Choosing Internal French Door Handles
A set of internal French doors will introduce a little bit of classic grandeur into your home. Coming equipped with large glass panels, they’ll also allow natural light to percolate through your property while forming a visual centrepiece for any room to which they’re attached. What’s not to like?
If your French doors are going to look their best, however, they’ll need to be equipped with suitable hardware. This means selecting hinges, locks and handles to complement the rest of the door. Of these, handles have the greatest impact on the way your door looks and functions. Pick out the right pair, and they’ll take your French doors to an entirely new level!
With that in mind, let’s examine some types of internal French door handles, and see if we can help you work out which will best suit your needs.
Door Handles for Internal French Doors
When selecting door handles for wooden French doors, you’ll have plenty of options to choose from. Both in terms of the design of the handles themselves, and the material from which the handle is made. Bear in mind that only one of your handles will actually control the movement of the bolt – but there are plenty of dummy door handles for French doors available, packaged alongside their more functional counterparts.
Let’s take a look at some of the more popular designs and materials.
This is the classic lever-style handle, most often mounted onto a rectangular backplate. They’re undoubtedly the most popular sort of door handle for inside French doors. You’ll find them throughout the country on a majority of doors. The plate can house locking mechanisms, keyholes and provides a classic look that’ll work with just about any set of doors.
A more modern approach comes in the form of a smaller ‘rose’ style housing – these occupy the area immediately around the handle. Most roses are of the round variety, though square ones are also available. If the door needs to be locked, then you’ll find the rose accompanied by a separate locking mechanism, shielded by a small metal disc called an escutcheon. This means two metal protrusions on your French doors, which can potentially look a bit untidy. Be sure to consider this when contemplating a rose backplate for your lever handle.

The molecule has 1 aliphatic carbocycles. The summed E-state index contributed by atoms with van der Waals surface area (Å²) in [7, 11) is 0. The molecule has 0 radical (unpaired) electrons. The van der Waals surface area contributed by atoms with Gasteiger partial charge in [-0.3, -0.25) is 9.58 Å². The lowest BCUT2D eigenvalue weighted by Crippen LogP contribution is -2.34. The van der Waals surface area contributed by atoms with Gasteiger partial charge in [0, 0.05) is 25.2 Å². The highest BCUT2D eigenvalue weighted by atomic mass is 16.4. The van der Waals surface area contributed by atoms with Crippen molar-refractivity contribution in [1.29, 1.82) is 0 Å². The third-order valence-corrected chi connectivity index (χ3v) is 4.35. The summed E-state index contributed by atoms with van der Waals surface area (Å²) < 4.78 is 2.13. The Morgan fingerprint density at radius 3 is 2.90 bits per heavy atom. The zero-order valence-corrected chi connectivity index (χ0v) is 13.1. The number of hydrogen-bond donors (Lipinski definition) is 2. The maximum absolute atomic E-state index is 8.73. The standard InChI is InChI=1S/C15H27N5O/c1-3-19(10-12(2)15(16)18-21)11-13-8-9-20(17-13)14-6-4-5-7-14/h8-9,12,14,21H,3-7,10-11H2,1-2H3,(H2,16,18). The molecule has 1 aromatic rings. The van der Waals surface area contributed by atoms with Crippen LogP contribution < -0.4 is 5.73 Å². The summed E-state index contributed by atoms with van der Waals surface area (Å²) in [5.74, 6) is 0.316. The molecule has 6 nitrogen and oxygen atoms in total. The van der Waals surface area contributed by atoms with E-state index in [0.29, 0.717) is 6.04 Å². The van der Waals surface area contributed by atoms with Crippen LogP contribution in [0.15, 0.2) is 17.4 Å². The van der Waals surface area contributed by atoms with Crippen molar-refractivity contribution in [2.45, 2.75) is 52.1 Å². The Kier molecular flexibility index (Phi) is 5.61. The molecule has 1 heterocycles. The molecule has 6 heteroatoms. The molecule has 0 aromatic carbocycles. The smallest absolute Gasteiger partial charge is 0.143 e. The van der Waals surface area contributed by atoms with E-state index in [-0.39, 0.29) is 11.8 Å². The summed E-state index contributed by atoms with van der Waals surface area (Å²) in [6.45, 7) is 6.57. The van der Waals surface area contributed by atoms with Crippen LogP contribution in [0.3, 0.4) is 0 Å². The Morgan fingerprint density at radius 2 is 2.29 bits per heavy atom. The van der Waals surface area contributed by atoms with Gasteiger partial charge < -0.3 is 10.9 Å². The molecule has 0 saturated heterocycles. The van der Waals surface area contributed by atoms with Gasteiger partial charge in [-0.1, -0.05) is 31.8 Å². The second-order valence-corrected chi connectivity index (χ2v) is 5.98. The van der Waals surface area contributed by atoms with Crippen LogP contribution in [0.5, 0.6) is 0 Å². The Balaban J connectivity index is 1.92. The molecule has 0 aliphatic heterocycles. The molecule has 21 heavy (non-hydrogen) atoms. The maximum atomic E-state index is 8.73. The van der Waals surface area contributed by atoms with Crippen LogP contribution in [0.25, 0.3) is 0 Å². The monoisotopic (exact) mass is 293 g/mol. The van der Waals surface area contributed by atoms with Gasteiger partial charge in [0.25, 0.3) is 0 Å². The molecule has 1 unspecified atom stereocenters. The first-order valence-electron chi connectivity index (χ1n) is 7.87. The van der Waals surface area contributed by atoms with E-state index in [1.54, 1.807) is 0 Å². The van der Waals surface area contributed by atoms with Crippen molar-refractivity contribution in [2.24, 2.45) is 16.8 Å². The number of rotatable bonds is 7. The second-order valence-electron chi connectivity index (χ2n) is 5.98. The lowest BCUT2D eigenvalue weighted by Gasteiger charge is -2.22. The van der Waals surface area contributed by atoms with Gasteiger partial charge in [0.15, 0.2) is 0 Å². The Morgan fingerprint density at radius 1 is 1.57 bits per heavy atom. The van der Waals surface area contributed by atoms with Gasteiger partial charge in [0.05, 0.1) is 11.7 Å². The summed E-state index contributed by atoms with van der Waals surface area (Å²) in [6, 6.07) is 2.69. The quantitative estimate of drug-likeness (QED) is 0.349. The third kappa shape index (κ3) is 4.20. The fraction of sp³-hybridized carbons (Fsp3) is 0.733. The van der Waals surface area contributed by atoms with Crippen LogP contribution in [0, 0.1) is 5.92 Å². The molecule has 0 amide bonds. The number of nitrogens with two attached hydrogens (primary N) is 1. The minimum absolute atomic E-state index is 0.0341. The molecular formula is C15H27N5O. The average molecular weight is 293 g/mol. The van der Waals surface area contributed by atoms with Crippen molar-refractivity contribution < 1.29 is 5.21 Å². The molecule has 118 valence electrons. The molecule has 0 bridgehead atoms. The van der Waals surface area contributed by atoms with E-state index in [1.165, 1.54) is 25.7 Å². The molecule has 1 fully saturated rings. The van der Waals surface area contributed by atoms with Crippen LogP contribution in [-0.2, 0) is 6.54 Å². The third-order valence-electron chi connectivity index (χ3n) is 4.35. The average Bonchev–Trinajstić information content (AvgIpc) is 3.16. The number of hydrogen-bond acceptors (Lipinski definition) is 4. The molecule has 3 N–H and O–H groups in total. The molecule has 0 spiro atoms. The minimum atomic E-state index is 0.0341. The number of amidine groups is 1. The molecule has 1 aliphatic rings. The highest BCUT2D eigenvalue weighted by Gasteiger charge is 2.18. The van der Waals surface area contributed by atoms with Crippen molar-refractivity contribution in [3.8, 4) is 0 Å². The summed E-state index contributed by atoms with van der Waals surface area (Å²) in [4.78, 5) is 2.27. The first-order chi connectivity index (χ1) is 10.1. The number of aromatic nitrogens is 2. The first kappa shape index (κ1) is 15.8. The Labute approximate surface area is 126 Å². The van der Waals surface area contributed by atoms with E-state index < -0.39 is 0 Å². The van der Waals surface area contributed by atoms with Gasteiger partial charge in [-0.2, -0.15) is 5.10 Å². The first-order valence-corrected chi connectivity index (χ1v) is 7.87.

In America, doorknobs are more widespread than lever-handles. They’re more difficult to open than levers (since they don’t provide as much leverage) but this minor downside is easily forgiven if the look of the doorknob appeals to you. If you’d like to set your doors apart from everyone else’s, then a doorknob-style handle is a pretty straightforward way to do it.
Your handles can also be made from any of a range of different metals. They vary significantly in their look, and some don’t last as long as others. You’ll want to choose yours to complement your French Doors.
A classic, gleaming metal that’ll stand apart from the door. It’s inexpensive and available in polished or satin finishes. Brass tends to work well alongside darker stains, as it’ll provide a brightly-coloured visual accent in the centre of the door.